Micromedia” – a term coined independently by both panellist Umair Haque and new media theorist Lev Manovich in 2005 – held out the promise of content being able to move between these fixed places (or IP points), to be unbundled and rendered remixable; the resulting formations of which could unlock new sources of value. Steve Bowbrick didn’t mention this explicitly, but it’s worth revisiting Haque’s original 2005 Media Economics Powerpoint presentation. The implications certainly informed the discussion.

Nick Halstead of fav.or.it observed that widgets are catering to the ability to customize, another trend we’ve seen explode over the last few years as media becomes more personalised. In turn, the widgets provided by MyBlogLog, Digg, etc, are using the medium in a very viral way, he noted.

fav.or.it’s widgets expose what widgets are popular on fav.or.it. There’s also an attention tracking element to their widgets, Halstead explained, as they’re tracking the number of seconds each user who has installed the widget spends on it and on the sites / URLs visited via the widget.

Widgets and the media balance sheet…

Last.fm now has 21 million users and an additional 19 million more people coming in through widgets. But they have a problem, as their SVP of advertising Miles Lewis explained. They can’t monetise people who only visit and experience Last.fm on widgets, and hence can’t pay for the music rights (publishing, recording and streaming rights).

Currently, there are 350m active Last.fm widgets [I need to check the podcast coming this week to verify this figure], and they also have free streaming on the iPod. Their recent re-design has helped them in terms of streaming rights and deals with the labels, Lewis explained.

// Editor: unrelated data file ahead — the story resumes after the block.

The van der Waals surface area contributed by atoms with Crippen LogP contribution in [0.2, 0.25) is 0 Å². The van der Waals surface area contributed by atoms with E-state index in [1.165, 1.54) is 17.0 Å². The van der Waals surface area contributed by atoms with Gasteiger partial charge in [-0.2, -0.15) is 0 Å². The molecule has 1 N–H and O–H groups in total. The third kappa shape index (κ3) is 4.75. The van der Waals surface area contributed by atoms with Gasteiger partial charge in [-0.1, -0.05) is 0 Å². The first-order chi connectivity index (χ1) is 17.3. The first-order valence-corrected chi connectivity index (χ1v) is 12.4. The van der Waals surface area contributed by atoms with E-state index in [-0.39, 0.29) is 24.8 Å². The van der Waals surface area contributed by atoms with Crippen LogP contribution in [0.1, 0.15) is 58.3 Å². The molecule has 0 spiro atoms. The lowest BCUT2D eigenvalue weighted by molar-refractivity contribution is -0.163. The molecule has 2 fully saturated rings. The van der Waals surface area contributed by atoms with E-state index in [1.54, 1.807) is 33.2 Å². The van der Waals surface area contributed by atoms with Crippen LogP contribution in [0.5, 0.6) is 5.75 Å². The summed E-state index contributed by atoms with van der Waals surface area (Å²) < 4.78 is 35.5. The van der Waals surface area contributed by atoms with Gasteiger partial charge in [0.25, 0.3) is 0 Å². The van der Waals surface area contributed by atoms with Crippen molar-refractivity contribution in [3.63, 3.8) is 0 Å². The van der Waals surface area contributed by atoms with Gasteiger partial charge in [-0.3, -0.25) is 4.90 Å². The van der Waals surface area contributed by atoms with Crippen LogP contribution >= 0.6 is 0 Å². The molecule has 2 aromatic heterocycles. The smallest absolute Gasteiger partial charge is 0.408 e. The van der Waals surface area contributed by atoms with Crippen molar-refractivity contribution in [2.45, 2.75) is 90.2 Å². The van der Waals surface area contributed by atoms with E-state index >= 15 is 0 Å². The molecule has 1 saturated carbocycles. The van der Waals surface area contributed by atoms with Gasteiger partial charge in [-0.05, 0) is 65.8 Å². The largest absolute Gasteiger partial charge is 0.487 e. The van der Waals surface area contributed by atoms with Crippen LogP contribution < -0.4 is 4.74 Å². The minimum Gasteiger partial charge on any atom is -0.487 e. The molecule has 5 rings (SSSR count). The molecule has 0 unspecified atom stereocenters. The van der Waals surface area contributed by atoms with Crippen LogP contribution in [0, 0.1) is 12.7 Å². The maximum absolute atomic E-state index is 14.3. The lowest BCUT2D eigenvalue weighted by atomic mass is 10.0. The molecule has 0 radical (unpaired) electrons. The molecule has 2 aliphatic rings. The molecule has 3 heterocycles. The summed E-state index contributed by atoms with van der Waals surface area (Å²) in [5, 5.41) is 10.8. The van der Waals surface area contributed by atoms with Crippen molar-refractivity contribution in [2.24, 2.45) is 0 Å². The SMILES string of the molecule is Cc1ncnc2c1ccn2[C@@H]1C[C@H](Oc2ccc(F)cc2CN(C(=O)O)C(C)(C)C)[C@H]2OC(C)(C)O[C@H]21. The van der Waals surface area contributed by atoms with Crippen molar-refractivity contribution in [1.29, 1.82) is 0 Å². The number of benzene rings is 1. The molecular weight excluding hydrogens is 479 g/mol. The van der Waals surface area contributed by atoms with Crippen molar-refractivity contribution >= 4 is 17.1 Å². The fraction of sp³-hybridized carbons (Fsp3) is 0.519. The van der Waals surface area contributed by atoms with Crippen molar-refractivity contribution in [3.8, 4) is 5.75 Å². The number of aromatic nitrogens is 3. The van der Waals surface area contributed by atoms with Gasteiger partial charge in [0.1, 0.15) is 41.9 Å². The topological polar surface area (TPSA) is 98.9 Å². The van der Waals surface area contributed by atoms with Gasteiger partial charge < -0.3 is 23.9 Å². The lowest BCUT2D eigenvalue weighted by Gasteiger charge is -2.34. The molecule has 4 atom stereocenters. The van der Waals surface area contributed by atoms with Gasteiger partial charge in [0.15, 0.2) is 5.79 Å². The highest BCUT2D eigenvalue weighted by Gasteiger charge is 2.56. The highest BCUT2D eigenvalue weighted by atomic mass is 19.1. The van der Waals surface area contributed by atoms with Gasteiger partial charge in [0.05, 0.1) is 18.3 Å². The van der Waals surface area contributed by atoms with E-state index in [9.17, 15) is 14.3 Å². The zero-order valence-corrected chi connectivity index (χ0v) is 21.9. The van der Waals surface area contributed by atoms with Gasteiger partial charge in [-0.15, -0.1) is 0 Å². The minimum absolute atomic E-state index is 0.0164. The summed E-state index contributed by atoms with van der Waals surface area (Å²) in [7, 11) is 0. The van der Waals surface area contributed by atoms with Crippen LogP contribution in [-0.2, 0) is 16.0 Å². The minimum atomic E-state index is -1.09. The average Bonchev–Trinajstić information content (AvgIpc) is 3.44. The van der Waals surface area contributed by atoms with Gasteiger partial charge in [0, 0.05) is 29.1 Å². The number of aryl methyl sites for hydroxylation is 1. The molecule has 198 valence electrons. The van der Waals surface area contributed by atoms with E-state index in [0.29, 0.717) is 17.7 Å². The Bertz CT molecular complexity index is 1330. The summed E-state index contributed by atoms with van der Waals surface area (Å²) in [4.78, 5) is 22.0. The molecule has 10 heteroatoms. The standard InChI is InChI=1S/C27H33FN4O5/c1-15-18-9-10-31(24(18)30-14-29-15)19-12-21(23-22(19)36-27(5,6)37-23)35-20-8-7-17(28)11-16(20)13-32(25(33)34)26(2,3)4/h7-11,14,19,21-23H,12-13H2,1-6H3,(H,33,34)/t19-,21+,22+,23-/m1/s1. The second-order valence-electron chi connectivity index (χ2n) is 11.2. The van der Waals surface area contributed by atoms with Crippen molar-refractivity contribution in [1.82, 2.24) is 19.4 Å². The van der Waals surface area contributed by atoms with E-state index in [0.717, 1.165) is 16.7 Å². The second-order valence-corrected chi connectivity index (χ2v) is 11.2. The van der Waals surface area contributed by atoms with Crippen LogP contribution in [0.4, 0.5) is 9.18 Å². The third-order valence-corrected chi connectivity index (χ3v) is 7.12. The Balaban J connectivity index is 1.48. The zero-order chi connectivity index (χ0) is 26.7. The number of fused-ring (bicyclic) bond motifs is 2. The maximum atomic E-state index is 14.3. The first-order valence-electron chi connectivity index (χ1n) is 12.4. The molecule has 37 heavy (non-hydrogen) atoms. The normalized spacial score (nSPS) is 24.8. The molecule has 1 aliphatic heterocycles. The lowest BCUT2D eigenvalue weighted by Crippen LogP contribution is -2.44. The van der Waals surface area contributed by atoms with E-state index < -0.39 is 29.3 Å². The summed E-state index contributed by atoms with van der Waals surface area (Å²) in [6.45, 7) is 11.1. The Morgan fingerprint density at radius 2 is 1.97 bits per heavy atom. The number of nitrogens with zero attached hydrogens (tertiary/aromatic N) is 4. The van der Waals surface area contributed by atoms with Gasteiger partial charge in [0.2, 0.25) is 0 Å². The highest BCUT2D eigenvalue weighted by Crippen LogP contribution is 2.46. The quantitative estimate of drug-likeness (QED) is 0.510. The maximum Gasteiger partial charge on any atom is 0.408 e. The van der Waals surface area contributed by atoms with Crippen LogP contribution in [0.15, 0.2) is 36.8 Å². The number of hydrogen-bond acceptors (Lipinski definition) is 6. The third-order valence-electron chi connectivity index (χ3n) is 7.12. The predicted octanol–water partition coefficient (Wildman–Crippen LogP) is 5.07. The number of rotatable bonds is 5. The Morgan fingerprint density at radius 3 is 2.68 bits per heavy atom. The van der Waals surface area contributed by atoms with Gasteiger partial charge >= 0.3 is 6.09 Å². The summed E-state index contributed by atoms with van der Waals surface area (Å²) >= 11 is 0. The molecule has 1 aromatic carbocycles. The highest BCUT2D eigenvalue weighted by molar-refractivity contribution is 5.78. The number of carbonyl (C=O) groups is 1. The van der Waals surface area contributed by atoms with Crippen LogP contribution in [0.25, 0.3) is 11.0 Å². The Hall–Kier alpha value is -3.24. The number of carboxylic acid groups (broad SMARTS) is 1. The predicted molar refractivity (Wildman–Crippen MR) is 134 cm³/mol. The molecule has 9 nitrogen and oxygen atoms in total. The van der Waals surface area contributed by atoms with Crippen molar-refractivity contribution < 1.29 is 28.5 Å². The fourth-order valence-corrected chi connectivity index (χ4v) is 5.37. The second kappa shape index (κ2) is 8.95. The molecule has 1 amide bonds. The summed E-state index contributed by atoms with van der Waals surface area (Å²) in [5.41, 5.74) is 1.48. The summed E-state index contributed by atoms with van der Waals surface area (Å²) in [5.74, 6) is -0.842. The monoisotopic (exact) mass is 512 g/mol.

But, Steve Bowbrick asked, isn’t that reversing the entire widgetisation trend? To which Lewis replied:

“It’s less about reversing a trend than it’s about building a bigger widget that has an ad on it.”

‘Last.fm In A Box’ is a new solution they’re working on, Lewis revealed [see Mashable and CNET‘s coverage of the announcement in June 2008]. If you click on the link, it opens a player and a commercial message starts that you can then minimise if you wish to proceed immediately. It’s on Rockstar.com on the Guitar Hero game.

Nick Halstead of Tweetmeme & Mile Lewis of Last.fm

Nick Halstead of Tweetmeme & Miles Lewis of Last.fm

Trojan horse for toxic media?

Umair Haque took the premise of widgets – and media more broadly – to task.

“We need to step back and realise that if we use widgets to bring the same old paradigm, that trend will eat itself, as it has done on Wall Street. The stuff we trade in, in media, is in danger of becoming toxic waste.